Liquor Licensing & Insurance 101

What Establishments Selling Liquor Need to Know

By: David DeLorenzo

When you’re operating an establishment that serves food and alcohol, being properly licensed and insured is crucial to the safety and the success of your business. Even if you’ve been in business for some time, it’s vital to stay abreast of ever-changing laws as they apply to serving liquor, specifically. Read on for some liquor licensing and insurance tips to keep your business running strong, while you protect yourself and your staff.

  First of all, it’s important to consider the type of license that you have and the insurance that will cover it. A lot of people may have a misconception about the type of license they have and the dictation for what type of insurance that is needed. For example, a No. 6 license (subject to Arizona law), which is generally a bar license that is 100 percent liquor that will have some dictation on the type of insurance that you will need. You will have to go to markets that are fully vested in the ability to write 100 percent liquor or 50 percent or more liquor, because of that No. 6 license.

  However, the license itself is not as important as the percentage. It only matters that you have a license when it comes to insurance. For example, consider a No. 12 license, which is a restaurant license that allows you to serve 60 percent of your sales in alcohol and at least 40 percent of your sales in food. The insurance agency will look at that No. 12 license, but what they really want to know is how much you are actually serving in alcohol and how much you are serving in food.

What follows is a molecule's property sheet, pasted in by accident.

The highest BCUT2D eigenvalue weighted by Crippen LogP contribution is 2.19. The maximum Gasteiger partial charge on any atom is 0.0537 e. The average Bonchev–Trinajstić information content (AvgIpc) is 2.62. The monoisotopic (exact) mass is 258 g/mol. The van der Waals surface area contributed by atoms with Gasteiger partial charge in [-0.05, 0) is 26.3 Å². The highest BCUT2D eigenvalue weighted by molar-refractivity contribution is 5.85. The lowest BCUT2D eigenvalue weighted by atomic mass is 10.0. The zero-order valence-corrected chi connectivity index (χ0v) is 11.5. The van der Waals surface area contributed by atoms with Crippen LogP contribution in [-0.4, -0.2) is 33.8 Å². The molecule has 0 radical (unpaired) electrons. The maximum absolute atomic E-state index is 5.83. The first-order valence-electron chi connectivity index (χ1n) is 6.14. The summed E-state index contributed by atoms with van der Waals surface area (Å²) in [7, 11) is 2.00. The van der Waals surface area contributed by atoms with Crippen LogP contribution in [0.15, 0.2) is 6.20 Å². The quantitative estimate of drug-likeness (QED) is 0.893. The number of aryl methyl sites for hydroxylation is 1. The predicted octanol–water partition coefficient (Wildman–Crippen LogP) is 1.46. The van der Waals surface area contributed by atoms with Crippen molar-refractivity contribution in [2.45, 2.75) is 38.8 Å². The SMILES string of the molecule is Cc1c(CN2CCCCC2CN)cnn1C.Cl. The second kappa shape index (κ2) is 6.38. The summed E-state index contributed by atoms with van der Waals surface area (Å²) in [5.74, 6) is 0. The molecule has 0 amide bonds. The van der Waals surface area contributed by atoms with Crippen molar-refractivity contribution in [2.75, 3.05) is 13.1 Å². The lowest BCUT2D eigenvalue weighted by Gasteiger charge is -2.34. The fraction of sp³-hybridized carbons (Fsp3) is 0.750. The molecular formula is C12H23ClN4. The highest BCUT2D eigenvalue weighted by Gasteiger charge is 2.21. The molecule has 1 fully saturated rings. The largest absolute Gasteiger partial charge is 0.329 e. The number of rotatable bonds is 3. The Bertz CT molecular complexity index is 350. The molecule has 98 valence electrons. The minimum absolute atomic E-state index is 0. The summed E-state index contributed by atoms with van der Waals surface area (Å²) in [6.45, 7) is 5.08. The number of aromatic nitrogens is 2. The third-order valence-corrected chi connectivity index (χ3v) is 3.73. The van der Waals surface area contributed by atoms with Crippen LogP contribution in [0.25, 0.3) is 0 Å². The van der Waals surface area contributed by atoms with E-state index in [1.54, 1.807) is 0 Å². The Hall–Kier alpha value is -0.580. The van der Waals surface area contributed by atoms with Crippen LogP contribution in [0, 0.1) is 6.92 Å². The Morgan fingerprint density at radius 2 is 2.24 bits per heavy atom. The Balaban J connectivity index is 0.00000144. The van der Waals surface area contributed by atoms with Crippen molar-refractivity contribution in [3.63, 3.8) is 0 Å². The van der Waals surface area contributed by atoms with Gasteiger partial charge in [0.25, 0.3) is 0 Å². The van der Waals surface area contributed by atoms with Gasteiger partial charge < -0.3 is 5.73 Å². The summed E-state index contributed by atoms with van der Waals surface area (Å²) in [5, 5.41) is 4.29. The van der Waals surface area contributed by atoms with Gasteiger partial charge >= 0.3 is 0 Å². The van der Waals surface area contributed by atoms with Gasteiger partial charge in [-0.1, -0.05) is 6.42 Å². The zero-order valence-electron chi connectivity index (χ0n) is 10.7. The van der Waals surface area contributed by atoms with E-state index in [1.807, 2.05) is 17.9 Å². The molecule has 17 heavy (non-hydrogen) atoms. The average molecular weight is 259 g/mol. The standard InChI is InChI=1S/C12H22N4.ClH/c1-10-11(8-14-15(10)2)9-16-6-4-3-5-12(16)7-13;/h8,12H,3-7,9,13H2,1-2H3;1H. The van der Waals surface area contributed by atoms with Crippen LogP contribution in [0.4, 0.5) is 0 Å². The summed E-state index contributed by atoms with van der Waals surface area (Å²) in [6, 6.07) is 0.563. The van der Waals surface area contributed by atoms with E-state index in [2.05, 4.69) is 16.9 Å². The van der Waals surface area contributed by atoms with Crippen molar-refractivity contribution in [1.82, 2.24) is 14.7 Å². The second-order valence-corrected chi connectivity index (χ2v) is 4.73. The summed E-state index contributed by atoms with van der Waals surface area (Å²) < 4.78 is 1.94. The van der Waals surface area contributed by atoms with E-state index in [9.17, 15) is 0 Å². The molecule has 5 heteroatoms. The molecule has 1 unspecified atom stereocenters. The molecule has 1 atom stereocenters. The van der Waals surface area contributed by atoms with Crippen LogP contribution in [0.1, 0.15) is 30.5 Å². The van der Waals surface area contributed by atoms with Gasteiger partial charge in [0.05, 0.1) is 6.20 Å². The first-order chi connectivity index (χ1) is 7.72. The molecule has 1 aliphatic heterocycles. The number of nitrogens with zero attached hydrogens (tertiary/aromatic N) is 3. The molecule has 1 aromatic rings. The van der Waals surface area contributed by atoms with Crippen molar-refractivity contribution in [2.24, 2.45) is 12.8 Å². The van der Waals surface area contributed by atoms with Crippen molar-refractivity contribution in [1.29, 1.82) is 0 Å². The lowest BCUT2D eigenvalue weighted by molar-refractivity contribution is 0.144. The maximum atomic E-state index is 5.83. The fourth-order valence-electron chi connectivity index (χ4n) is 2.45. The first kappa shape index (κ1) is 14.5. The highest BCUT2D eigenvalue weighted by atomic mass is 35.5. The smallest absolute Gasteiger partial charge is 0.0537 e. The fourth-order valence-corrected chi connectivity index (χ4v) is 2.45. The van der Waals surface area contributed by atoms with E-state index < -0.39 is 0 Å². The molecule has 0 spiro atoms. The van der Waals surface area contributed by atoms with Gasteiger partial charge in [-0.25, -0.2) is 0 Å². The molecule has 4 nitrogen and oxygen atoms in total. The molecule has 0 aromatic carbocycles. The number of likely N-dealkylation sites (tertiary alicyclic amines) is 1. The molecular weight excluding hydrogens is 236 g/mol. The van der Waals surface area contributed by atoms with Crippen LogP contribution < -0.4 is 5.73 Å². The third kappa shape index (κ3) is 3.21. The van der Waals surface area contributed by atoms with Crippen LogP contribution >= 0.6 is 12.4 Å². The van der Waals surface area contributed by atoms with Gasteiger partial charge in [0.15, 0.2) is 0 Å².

The reality is that most No. 12 businesses may serve 30 percent alcohol or five percent — a lot less than that 50 percent (which is generally what a No. 12 license allows for). All the insurance company really cares about or looks at is the actual percentage of liquor to food. However, if you served 60 percent alcohol and 40 percent food, the insurance company may still classify you as a bar and you will likely have a higher rate even though you have a restaurant license. It’s the percentage of food to alcohol sales that really matters when it comes to your insurance coverage and rates, not necessarily the license itself.

  In the insurance world, if you serve 30 percent alcohol and 70 percent food, for example, that is generally the threshold and the maximum for you to get the most positive and beneficial insurance rate in Arizona because your liquor is 30 percent or lower. Once you exceed that 30 percent threshold, it puts your business in another category of insurance that basically does not allow you to go to those direct markets for your coverage.

  You will need to go to a secondary market, generally a more expensive market, because your liquor liability is increased when you have more people drinking liquor. You have to be insured differently the more liquor you serve and typically those direct markets don’t want to take on that risk. However, there are other markets for that.

  If at least 30 percent of your sales are attributed to liquor, you should look into an umbrella to go over your primary coverage. This umbrella will give you another layer of protection over what you’ve already purchased in terms of your insurance.